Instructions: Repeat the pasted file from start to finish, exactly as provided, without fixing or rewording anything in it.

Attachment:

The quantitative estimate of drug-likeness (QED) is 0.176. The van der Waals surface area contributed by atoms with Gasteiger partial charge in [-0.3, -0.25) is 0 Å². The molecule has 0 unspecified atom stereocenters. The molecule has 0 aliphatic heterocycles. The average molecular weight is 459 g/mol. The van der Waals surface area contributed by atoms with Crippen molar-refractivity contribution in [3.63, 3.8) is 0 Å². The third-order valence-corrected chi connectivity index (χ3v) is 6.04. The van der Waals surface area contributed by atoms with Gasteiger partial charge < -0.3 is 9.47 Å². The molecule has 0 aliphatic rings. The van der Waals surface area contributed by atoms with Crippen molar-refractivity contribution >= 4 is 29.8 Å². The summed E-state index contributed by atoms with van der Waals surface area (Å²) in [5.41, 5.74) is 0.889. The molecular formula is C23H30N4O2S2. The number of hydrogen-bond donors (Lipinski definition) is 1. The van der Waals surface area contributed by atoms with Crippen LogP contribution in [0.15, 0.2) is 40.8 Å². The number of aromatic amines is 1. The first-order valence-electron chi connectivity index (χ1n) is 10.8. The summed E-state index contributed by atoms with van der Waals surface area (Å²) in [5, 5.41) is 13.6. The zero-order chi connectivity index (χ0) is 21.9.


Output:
The quantitative estimate of drug-likeness (QED) is 0.176. The van der Waals surface area contributed by atoms with Gasteiger partial charge in [-0.3, -0.25) is 0 Å². The molecule has 0 unspecified atom stereocenters. The molecule has 0 aliphatic heterocycles. The average molecular weight is 459 g/mol. The van der Waals surface area contributed by atoms with Crippen molar-refractivity contribution in [3.63, 3.8) is 0 Å². The third-order valence-corrected chi connectivity index (χ3v) is 6.04. The van der Waals surface area contributed by atoms with Gasteiger partial charge < -0.3 is 9.47 Å². The molecule has 0 aliphatic rings. The van der Waals surface area contributed by atoms with Crippen molar-refractivity contribution >= 4 is 29.8 Å². The summed E-state index contributed by atoms with van der Waals surface area (Å²) in [5.41, 5.74) is 0.889. The molecular formula is C23H30N4O2S2. The number of hydrogen-bond donors (Lipinski definition) is 1. The van der Waals surface area contributed by atoms with Crippen LogP contribution in [0.15, 0.2) is 40.8 Å². The number of aromatic amines is 1. The first-order valence-electron chi connectivity index (χ1n) is 10.8. The summed E-state index contributed by atoms with van der Waals surface area (Å²) in [5, 5.41) is 13.6. The zero-order chi connectivity index (χ0) is 21.9.